Training, group facilitation, mentoring, writing, relationship building, project design, strategy design.
Areas of Interest: creativity, innovation, organisational culture.
Lurking fears named; problems creatively solved; visions nurtured.
“Most admirable about Monkey people is their ability to solve problems. It is difficult to imagine a dilemma wherein the Monkey cannot take the upper hand, wade through the gory particulars, think up new and exotic ways to get at the pith of the problem and come triumphantly, if somewhat the worse for wear, out the other side.” Suzanne White, The New Astrology
Happy New Year!
February 8 ushers in the year of the monkey. Hopefully it will be a creative problem solving (and then fun) year for us all. I was born in the year of the monkey, myself, so I am particularly looking forward to investing my problem solving skills into all sorts of juicy stuff!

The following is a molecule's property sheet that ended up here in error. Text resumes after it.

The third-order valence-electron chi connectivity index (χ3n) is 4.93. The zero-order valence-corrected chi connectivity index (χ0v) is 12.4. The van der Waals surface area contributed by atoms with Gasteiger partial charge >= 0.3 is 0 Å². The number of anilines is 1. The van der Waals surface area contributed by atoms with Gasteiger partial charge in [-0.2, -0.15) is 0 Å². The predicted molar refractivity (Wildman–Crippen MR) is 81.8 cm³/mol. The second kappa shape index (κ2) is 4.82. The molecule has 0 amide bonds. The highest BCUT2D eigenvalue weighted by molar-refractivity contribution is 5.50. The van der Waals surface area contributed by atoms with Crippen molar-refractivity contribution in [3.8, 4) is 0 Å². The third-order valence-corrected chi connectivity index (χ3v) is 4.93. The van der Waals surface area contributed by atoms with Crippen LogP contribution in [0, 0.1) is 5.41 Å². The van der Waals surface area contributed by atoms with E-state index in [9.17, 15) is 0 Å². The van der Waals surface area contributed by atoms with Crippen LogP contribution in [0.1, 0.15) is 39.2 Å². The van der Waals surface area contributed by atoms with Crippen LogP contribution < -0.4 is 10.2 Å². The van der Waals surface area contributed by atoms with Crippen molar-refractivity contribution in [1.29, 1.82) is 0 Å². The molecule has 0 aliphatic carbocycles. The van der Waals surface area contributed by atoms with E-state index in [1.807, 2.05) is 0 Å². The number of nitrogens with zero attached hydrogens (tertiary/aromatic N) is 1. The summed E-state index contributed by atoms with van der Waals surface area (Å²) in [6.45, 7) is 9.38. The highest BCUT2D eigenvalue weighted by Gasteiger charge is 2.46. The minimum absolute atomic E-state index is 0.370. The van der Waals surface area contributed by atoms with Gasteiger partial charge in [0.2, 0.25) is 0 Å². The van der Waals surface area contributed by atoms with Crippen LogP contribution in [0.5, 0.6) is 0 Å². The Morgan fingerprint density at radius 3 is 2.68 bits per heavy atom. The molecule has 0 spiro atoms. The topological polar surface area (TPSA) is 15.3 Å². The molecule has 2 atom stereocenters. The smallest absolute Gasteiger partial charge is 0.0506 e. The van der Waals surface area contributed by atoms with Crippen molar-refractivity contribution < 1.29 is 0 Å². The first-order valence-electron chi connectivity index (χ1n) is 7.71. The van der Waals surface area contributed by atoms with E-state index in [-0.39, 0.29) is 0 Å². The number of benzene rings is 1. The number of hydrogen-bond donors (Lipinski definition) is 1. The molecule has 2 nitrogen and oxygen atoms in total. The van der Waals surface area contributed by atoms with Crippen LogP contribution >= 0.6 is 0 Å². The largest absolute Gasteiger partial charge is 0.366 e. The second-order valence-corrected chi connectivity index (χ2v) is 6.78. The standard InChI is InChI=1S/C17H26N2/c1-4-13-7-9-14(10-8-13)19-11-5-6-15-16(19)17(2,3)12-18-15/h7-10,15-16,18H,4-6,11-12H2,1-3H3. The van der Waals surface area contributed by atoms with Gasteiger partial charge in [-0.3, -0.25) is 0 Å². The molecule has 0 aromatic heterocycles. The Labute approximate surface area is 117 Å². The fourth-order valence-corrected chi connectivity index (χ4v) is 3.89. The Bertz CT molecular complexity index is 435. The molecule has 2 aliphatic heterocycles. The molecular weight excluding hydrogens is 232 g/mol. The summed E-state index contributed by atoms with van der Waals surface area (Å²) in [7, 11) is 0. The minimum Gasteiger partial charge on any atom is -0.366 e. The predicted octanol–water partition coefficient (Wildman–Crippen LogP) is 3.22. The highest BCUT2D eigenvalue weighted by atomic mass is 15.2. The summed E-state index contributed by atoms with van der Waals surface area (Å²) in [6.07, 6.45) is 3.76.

I’m starting a new phase:
After two long but interesting (very intriguing) years experimenting with various services, formats and markets I feel that my professional practice is now focused on things that allow me to draw successfully on my disparate skills and somewhat colourful and peripatetic work history.
I will be focused on investigating creativity, innovation and the workplace cultures that support or hinder these.
The services that reciprocally work best for me and my clients are:
· Being a critical friend
· and Project Design.
Conversations of Intrigue